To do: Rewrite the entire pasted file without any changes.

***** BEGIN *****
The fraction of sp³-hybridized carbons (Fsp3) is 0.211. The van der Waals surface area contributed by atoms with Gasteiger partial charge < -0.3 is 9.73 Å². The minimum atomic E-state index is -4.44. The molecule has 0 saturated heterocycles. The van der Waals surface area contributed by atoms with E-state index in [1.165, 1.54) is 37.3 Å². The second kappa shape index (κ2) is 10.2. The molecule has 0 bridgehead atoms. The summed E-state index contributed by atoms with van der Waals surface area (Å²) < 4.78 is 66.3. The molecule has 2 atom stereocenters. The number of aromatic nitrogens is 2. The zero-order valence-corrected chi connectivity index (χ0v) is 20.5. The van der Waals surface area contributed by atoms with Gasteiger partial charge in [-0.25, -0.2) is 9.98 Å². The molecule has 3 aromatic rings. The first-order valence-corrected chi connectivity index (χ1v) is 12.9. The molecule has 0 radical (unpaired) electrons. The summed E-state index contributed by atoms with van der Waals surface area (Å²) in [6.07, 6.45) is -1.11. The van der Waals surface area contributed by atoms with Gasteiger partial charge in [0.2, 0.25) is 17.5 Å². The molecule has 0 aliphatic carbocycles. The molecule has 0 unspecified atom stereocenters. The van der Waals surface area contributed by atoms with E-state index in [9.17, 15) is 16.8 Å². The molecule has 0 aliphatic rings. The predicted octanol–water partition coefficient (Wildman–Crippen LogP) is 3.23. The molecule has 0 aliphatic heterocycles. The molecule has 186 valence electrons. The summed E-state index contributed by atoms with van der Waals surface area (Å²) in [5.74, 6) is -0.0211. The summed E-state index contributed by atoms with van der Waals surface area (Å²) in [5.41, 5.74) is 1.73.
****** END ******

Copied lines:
The fraction of sp³-hybridized carbons (Fsp3) is 0.211. The van der Waals surface area contributed by atoms with Gasteiger partial charge < -0.3 is 9.73 Å². The minimum atomic E-state index is -4.44. The molecule has 0 saturated heterocycles. The van der Waals surface area contributed by atoms with E-state index in [1.165, 1.54) is 37.3 Å². The second kappa shape index (κ2) is 10.2. The molecule has 0 bridgehead atoms. The summed E-state index contributed by atoms with van der Waals surface area (Å²) < 4.78 is 66.3. The molecule has 2 atom stereocenters. The number of aromatic nitrogens is 2. The zero-order valence-corrected chi connectivity index (χ0v) is 20.5. The van der Waals surface area contributed by atoms with Gasteiger partial charge in [-0.25, -0.2) is 9.98 Å². The molecule has 3 aromatic rings. The first-order valence-corrected chi connectivity index (χ1v) is 12.9. The molecule has 0 radical (unpaired) electrons. The summed E-state index contributed by atoms with van der Waals surface area (Å²) in [6.07, 6.45) is -1.11. The van der Waals surface area contributed by atoms with Gasteiger partial charge in [0.2, 0.25) is 17.5 Å². The molecule has 0 aliphatic carbocycles. The molecule has 0 unspecified atom stereocenters. The van der Waals surface area contributed by atoms with E-state index in [9.17, 15) is 16.8 Å². The molecule has 0 aliphatic rings. The predicted octanol–water partition coefficient (Wildman–Crippen LogP) is 3.23. The molecule has 0 aliphatic heterocycles. The molecule has 186 valence electrons. The summed E-state index contributed by atoms with van der Waals surface area (Å²) in [5.74, 6) is -0.0211. The summed E-state index contributed by atoms with van der Waals surface area (Å²) in [5.41, 5.74) is 1.73.